Hackathon: Oslo in October

Hackathon: Oslo in October

By Tom Jones

Hackathon’s are a small-scale event where hackers (or developers) get together and conduct a marathon hacking session. Many parts of a hackathon track a marathon, a dedicated group come together and at an arranged time, they act separately, but towards a common goal. Like a foot marathon, a hackathon has lots of snack breaks, and at the end we all join for a party.

Unlike a foot race we are focused on our computers. Eirik from Modirum joined us for a hackathon in Aberdeen in 2022 and so enjoyed the idea that he demanded to host a hackathon from Modirum’s offices in Oslo. It took some arranging, and I missed the April goal by about 6 months. We met in October 2023 in Oslo, Norway to have a ports focused hackathon.

This is the first focused hackathon I have run. In the past, people have always asked me “what is the theme?” I gave in this time and agreed that we would focus on Ports and Infrastructure. I was a little sneakily keeping a wide enough topic that anyone could come and join us and still be on theme if asked.

The call went out for FreeBSD hackers interested in three days working on ports from the beautiful city of Oslo.

Modirum kindly hosted us from their offices that were well situated to be easy to reach for the hackathon with lots of places nearby for the of the most important meals. The offices are are a mixture between office and hackerspace with a collection of fascinating toys for Operating System nerds.

A first for me was the bookcase filled with 286 and 386 motherboards. Eirik’s collection has a home in Modirum’s offices and featured running 386s on which we watched old demos one evening after the pub, and a Mac SE connected to the internet via some ESP powered WiFi magic.

In total we were 6 FreeBSD project members, two from outside FreeBSD, and Eirik and varying members of his team. This was a great size to keep things fluid, but small enough to make going out for dinner easy.

Hackathons are better when they are smaller, fewer attendees than a DevSummit. It is great to get a lot of people together, but as the size of the group grows, conversations amplify, and the balance between rare insights and focused quiet time to do work shifts.

Beyond the FreeBSD project members that joined us, we also were joined by Trenton (who wrote his own report that follows this one) and Harold from the NetBSD project. Adding some more hackers outside of FreeBSD developers allowed our conversations to cover ground which might sometimes be unspoken by those who have been in the project for a long time. Sometimes you have been involved too long to ask ‘stupid’ questions, but new people have no such built-in fear.

Harold was quickly given an old Sun server from Eirik’s vintage computing collection to play with – NetBSD does claim to run everywhere after all – but this one will need some work to get going.

The hackathon ran over three days, Wednesday to Friday, and some of us also stayed in Oslo through the weekend and enjoyed an outing to Oslo’s outdoor building Museum accessed by an excellent ferry across the harbor.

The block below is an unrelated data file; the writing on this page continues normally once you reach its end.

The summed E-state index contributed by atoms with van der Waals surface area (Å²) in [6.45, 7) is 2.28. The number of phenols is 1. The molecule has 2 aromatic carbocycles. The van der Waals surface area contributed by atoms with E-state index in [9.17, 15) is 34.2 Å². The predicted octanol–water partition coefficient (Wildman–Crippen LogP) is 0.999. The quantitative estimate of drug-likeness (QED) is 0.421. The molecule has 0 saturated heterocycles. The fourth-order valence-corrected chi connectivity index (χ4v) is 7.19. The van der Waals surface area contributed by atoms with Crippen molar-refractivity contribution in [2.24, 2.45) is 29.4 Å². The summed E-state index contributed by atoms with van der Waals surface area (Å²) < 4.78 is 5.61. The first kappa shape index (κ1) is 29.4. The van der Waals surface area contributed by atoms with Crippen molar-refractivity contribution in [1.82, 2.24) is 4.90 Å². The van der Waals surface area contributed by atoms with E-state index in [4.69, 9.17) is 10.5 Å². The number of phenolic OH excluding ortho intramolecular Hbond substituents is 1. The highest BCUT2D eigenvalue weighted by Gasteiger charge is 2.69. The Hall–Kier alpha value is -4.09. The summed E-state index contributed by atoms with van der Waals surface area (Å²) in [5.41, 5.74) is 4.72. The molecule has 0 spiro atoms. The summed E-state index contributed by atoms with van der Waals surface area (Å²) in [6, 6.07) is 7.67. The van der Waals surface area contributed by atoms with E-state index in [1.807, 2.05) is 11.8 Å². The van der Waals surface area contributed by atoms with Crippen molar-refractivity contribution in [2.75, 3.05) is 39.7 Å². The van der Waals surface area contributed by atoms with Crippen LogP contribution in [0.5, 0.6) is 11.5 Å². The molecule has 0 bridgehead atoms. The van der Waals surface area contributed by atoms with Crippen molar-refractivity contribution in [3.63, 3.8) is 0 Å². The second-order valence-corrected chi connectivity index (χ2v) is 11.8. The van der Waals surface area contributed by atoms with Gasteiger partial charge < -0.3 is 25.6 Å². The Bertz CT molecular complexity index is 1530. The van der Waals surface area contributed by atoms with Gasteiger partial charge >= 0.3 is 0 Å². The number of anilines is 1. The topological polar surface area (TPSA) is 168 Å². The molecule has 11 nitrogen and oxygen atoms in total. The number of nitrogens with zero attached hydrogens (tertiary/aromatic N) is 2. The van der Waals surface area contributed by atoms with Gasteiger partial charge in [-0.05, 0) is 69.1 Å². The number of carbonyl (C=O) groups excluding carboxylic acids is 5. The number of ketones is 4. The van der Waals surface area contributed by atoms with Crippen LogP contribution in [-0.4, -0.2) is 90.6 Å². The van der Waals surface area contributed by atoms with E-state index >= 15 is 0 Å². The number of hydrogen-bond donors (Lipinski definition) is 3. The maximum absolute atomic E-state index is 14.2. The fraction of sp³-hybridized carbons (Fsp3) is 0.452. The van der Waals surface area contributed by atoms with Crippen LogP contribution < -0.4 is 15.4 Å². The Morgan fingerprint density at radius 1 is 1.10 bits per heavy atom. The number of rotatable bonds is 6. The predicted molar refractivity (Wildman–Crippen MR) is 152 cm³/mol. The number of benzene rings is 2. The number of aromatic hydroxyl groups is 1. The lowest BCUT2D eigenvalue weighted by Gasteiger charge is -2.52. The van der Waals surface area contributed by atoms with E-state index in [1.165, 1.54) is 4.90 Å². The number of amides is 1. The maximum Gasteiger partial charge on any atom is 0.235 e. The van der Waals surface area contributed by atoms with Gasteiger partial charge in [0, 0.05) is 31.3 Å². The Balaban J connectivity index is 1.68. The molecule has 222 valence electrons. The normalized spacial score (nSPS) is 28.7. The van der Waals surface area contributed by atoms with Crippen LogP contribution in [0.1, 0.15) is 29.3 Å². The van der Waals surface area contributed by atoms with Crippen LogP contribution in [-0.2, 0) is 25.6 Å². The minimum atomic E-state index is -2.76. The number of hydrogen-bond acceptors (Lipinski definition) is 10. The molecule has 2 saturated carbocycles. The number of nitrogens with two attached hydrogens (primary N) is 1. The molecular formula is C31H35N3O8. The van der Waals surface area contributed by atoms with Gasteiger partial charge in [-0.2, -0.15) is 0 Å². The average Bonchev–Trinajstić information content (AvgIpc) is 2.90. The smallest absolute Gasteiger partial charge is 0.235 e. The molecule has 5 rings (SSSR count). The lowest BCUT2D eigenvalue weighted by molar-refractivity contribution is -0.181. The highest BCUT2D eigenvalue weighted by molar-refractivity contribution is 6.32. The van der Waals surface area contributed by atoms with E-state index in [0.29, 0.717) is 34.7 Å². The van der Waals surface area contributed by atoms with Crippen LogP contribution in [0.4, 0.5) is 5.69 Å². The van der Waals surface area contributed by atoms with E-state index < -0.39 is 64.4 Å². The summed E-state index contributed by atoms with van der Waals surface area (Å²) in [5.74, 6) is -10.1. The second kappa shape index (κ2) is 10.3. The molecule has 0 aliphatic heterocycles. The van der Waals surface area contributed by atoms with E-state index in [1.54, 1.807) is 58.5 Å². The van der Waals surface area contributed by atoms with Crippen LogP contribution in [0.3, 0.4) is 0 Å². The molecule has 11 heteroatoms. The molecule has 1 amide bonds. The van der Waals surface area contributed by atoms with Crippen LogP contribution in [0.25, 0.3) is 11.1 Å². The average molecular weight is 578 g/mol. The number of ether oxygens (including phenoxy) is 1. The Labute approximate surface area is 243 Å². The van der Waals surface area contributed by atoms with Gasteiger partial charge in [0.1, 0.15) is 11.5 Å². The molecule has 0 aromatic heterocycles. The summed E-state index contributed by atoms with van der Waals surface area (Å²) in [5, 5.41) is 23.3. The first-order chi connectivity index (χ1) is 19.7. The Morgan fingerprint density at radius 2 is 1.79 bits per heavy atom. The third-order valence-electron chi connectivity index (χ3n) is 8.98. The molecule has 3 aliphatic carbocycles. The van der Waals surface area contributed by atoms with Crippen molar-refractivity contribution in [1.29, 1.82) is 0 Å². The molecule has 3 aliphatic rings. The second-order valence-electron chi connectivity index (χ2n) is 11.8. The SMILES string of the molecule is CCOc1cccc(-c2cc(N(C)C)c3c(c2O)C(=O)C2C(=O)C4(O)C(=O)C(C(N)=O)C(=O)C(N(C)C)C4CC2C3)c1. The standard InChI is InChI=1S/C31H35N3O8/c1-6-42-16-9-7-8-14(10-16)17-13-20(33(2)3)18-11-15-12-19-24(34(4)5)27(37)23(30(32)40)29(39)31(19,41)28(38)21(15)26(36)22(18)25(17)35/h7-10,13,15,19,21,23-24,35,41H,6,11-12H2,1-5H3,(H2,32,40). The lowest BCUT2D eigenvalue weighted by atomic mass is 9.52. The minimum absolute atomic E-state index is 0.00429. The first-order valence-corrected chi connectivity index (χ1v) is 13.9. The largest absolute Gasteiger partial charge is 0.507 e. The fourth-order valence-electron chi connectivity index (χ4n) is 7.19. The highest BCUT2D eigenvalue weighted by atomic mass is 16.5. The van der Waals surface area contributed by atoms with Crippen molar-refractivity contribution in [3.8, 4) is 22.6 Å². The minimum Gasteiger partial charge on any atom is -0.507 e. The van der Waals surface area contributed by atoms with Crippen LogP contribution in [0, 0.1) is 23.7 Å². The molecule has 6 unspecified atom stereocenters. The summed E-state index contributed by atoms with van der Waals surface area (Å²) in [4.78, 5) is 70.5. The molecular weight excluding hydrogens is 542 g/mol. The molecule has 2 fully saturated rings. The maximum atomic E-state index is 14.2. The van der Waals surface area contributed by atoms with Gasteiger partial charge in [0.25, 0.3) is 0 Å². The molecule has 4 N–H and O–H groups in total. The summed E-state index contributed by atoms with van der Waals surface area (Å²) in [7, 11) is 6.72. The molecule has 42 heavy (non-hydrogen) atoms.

Hackathons are great small events, and as the organizer of this one, I have to admit that I skimped on the organization this time. Rather than see that as a bad thing, I want you to take away that all a hackathon needs is a room and some hackers. I still dream of there being a FreeBSD development meetup somewhere in the world every month of the year. If you would like that, too, you can help by organizing one.

I’m happy to help remotely, for advice you can email me thj@freebsd.org and I’ll share the few secrets to running a successful hackathon that I know. And now, here’s Trenton Schulz’s take on the event.

Oslo in October Too

By Trenton Schulz

During the summer, I was going through Vermaden’s valuable news looking for interesting tidbits of FreeBSD-related news. Then, I saw “FreeBSD Hackathon Oslo.” Here it was, a FreeBSD hackathon right in my backyard. I should try to attend this.

Looking at the wiki page, I saw that it was primarily targeted at FreeBSD developers (people I associated with a @freebsd.org email address), but I did maintain some ports and I had a couple of other ideas that I could work on, and I might be able to get some guidance on those projects too. I could at least ask and see if I could be a guest.

So, I put the dates on my calendar, and then I made a to-do item to “consider the FreeBSD hackathon.” I would revisit this item in my to-do list and think that, “yes, I should make a final decision.” But it wasn’t until the weekend before the hackathon when I tuned into the BSD Now podcast and heard Benedict and Tom talk about how the hackathon would focus on ports infrastructure that I made up my mind that “yes, why haven’t I asked yet?” I double-checked my calendar and saw that I needed to lecture and lead meetings for some of the hackathon days, but Friday was open. Yes! I emailed Tom Jones and he was very welcoming. I put up a vacation day, a vacation hacking on FreeBSD.